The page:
The Republic of Nauru is the third smallest state in the world by land area, and the smallest of the Pacific island nations; its roughly 10,000 inhabitants dwell in the space of a mere 21 square kilometers. Nauru is also distinct as probably the most obese nation on Earth: According to the WHO’s 2007 estimate, the obesity rate stood at a staggering 71%! What’s even more staggering is the rate of increase in the obesity statistic. Like most pacific islanders, the traditional diet of Nauruans was a model of clean nutrition: home-grown vegetables, oceanic fish, fruit, etc. Basically, everything your doctor tells you is good for you. Bear in mind, Nauru is an island where natural resources and arable land are in short supply; yet with limited space and assets, Nauruans traditionally lived healthy lives supported by wholesome nutrition.
This changed with the advent of independence in 1968. With autonomy came industry, and with industry came modernization. In this case, industry came in the form of phosphate mining, which reconfigured the economy of the tiny nation, seemingly overnight. With the influx of capital, attitudes toward not only to work but also lifestyle and by extension nutrition were drastically changed. Traditional food sources were replaced as dietary staples by imports of processed foods, which Nauruans became largely dependent upon as the majority of the working population become incorporated into the mining industry and were largely unable to find the time or the motivation to fish or tend gardens. Over time, imported foods high in sugar and saturated fat became accepted not only as dietary norms but also apparently as cultural conventions. The resulting exponential increase in waistlines was not treated with alarm because the traditional perspective of obesity as an illustration of prosperity combined with the collective sense of abundance that came with the influx of capital.
In the simplest explanation, rapid modernization conspired with deep-rooted social attitudes to turn a fit and healthy nation into the fattest place in the world. With modernization came a corruption of healthy attitudes toward labor and exertion, and an erosion of the traditional lifestyle that kept Nauruans fit and healthy. With the eventual collapse of the mining industry, the majority of islanders became even more reliant on the importation of cheap, processed foodstuffs, unable to afford more healthy alternatives.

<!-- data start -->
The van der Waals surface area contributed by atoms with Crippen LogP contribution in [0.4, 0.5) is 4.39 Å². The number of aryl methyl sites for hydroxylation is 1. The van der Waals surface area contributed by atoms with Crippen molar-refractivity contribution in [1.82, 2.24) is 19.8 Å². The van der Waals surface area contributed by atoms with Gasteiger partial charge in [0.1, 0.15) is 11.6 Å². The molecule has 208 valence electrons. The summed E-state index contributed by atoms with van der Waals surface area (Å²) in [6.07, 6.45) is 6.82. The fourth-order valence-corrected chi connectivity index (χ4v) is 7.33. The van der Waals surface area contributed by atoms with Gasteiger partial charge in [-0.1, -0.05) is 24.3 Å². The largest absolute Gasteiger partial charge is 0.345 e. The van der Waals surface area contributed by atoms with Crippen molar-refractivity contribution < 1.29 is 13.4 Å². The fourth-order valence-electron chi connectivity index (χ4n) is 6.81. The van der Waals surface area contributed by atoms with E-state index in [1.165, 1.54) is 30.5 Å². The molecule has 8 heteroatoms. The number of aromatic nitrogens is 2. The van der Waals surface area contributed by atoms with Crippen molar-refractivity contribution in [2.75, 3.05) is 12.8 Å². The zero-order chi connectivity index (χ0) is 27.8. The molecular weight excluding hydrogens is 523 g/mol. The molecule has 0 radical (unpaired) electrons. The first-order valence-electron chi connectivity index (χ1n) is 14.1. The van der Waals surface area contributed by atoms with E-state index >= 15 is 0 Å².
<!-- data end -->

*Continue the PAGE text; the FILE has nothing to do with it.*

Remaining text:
The story of Nauru underlines a common theme in the tale of modern obesity: the importation and, in many cases, the eventual domestic manufacture, of high-sugar, high-fat, nutrient-poor processed foodstuffs do seemingly correlate with the increase in obesity not only in the Pacific but also in South East Asia.
What’s especially interesting about processed food is that it’s a surprising social leveler. Throughout world history, traditional perspectives on obesity have often, not just in the pacific but in Europe as well, actually portrayed it in a positive light. Obesity has historically been seen as a demonstration of affluence. This is of course simple to explain: In pre-industrial society, only the very rich could afford to get fat. Processed food has changed this standard irreversibly because it allowed the poor to eat as unhealthily and excessively as the rich. Indeed, in conditions of deprivation, poor populations are encouraged by circumstances to rely on inexpensive, readily available and industrially produced alternatives. This is why a Nation like Mexico can demonstrate obesity statistics similar to those of an affluent nation like the United States; indeed, this is probably one the best explanations as to why the global statistic for obesity has climbed so high, so fast. Modernity has, in the most uncompromising terms, simply made the poor, or at least the non-rich, fatter. This is true not just for South East Asia, but for western nations as well. In the United States for example, where unlike in the Pacific viable alternatives to processed food are relatively accessible to the under-privileged, the allure of junk food loaded with refined sugar, hydrogenated fat and refined carbohydrates have proven to be far too popular options for far too many people.
If modernity has removed the social distinction that once came with obesity, it has also undermined the core factors which once conspired to counter it. A primary example of this is the integration of the automobile. Walking is undoubtedly a reliable, inexpensive and low-impact means of exercise, and until the massively expanded availability of cars throughout South East Asia, walking was a prominent aspect of the everyday lives of millions of South East Asians. This simple exercise, combined with the rigors of everyday life, meant that most South East Asians simply didn’t get fat, despite culinary traditions that extolled the incorporation of natural fat. Of course, all this changed with the availability of cars, which not only remove the physical exertion out of travel, but are also coveted symbols of status and prosperity. Similarly, the previous lack of video games and television meant that children preferred to spend their free time outdoors engaging in activities which developed their muscles and built coordination and motor function. Indeed, prior to the advent of modernization there was probably very little in the everyday life of the average southern Asian which might be considered truly sedentary.